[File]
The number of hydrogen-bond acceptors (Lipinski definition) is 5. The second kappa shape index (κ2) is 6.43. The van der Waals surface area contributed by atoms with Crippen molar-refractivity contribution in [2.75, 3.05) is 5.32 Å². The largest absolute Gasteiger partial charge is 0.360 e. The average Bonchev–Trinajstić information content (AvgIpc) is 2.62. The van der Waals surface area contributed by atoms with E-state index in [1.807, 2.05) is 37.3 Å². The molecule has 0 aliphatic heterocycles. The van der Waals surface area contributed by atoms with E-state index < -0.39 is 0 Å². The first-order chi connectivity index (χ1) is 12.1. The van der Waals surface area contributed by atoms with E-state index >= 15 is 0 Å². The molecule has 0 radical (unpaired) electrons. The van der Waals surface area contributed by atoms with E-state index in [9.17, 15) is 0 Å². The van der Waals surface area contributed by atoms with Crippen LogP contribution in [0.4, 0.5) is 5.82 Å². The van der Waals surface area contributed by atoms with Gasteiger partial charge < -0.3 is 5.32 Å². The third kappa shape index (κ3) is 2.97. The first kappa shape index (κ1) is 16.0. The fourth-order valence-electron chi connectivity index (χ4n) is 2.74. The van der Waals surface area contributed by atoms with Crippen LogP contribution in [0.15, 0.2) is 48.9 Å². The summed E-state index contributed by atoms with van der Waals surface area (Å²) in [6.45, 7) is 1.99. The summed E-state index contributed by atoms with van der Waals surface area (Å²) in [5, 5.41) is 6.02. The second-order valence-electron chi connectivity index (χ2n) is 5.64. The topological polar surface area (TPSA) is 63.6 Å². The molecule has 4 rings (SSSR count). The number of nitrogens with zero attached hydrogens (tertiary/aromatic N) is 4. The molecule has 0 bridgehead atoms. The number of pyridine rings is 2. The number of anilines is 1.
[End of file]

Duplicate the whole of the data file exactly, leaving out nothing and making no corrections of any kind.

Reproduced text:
The number of hydrogen-bond acceptors (Lipinski definition) is 5. The second kappa shape index (κ2) is 6.43. The van der Waals surface area contributed by atoms with Crippen molar-refractivity contribution in [2.75, 3.05) is 5.32 Å². The largest absolute Gasteiger partial charge is 0.360 e. The average Bonchev–Trinajstić information content (AvgIpc) is 2.62. The van der Waals surface area contributed by atoms with E-state index in [1.807, 2.05) is 37.3 Å². The molecule has 0 aliphatic heterocycles. The van der Waals surface area contributed by atoms with E-state index < -0.39 is 0 Å². The first-order chi connectivity index (χ1) is 12.1. The van der Waals surface area contributed by atoms with E-state index >= 15 is 0 Å². The molecule has 0 radical (unpaired) electrons. The van der Waals surface area contributed by atoms with E-state index in [9.17, 15) is 0 Å². The van der Waals surface area contributed by atoms with Crippen LogP contribution in [0.4, 0.5) is 5.82 Å². The van der Waals surface area contributed by atoms with Gasteiger partial charge < -0.3 is 5.32 Å². The third kappa shape index (κ3) is 2.97. The first kappa shape index (κ1) is 16.0. The fourth-order valence-electron chi connectivity index (χ4n) is 2.74. The van der Waals surface area contributed by atoms with Crippen LogP contribution in [0.15, 0.2) is 48.9 Å². The summed E-state index contributed by atoms with van der Waals surface area (Å²) in [6.45, 7) is 1.99. The summed E-state index contributed by atoms with van der Waals surface area (Å²) in [5, 5.41) is 6.02. The second-order valence-electron chi connectivity index (χ2n) is 5.64. The topological polar surface area (TPSA) is 63.6 Å². The molecule has 4 rings (SSSR count). The number of nitrogens with zero attached hydrogens (tertiary/aromatic N) is 4. The molecule has 0 bridgehead atoms. The number of pyridine rings is 2. The number of anilines is 1.